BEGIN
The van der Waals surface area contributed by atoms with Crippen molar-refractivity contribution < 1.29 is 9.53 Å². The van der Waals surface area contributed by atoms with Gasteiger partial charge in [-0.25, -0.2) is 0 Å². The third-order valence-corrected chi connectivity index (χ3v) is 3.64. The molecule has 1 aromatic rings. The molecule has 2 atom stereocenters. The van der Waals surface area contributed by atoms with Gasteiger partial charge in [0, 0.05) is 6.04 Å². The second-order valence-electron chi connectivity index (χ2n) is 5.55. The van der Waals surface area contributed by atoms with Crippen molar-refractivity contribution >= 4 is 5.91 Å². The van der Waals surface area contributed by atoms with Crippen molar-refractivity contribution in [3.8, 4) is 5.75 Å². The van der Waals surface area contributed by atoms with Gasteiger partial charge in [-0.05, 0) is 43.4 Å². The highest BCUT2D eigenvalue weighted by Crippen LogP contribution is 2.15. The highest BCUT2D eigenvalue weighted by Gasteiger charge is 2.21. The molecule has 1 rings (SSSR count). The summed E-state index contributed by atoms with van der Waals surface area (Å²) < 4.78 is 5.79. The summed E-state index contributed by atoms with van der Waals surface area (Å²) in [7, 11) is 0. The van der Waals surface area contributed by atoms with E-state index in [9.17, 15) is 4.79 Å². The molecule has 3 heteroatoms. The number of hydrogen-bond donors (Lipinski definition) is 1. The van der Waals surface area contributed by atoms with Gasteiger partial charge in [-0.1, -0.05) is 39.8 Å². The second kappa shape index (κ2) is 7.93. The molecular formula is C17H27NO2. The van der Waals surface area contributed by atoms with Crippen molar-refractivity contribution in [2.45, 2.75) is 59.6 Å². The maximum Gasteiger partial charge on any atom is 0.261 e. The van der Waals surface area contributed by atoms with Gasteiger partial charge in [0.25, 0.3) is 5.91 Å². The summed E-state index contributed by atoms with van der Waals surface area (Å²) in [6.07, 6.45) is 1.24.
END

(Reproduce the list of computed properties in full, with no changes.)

The van der Waals surface area contributed by atoms with Crippen molar-refractivity contribution < 1.29 is 9.53 Å². The van der Waals surface area contributed by atoms with Gasteiger partial charge in [-0.25, -0.2) is 0 Å². The third-order valence-corrected chi connectivity index (χ3v) is 3.64. The molecule has 1 aromatic rings. The molecule has 2 atom stereocenters. The van der Waals surface area contributed by atoms with Gasteiger partial charge in [0, 0.05) is 6.04 Å². The second-order valence-electron chi connectivity index (χ2n) is 5.55. The van der Waals surface area contributed by atoms with Crippen molar-refractivity contribution >= 4 is 5.91 Å². The van der Waals surface area contributed by atoms with Crippen molar-refractivity contribution in [3.8, 4) is 5.75 Å². The van der Waals surface area contributed by atoms with Gasteiger partial charge in [-0.05, 0) is 43.4 Å². The highest BCUT2D eigenvalue weighted by Crippen LogP contribution is 2.15. The highest BCUT2D eigenvalue weighted by Gasteiger charge is 2.21. The molecule has 1 rings (SSSR count). The summed E-state index contributed by atoms with van der Waals surface area (Å²) < 4.78 is 5.79. The summed E-state index contributed by atoms with van der Waals surface area (Å²) in [7, 11) is 0. The van der Waals surface area contributed by atoms with E-state index in [9.17, 15) is 4.79 Å². The molecule has 3 heteroatoms. The number of hydrogen-bond donors (Lipinski definition) is 1. The van der Waals surface area contributed by atoms with Gasteiger partial charge in [-0.1, -0.05) is 39.8 Å². The second kappa shape index (κ2) is 7.93. The molecular formula is C17H27NO2. The van der Waals surface area contributed by atoms with Crippen molar-refractivity contribution in [2.45, 2.75) is 59.6 Å². The maximum Gasteiger partial charge on any atom is 0.261 e. The van der Waals surface area contributed by atoms with Gasteiger partial charge in [0.25, 0.3) is 5.91 Å². The summed E-state index contributed by atoms with van der Waals surface area (Å²) in [6.07, 6.45) is 1.24.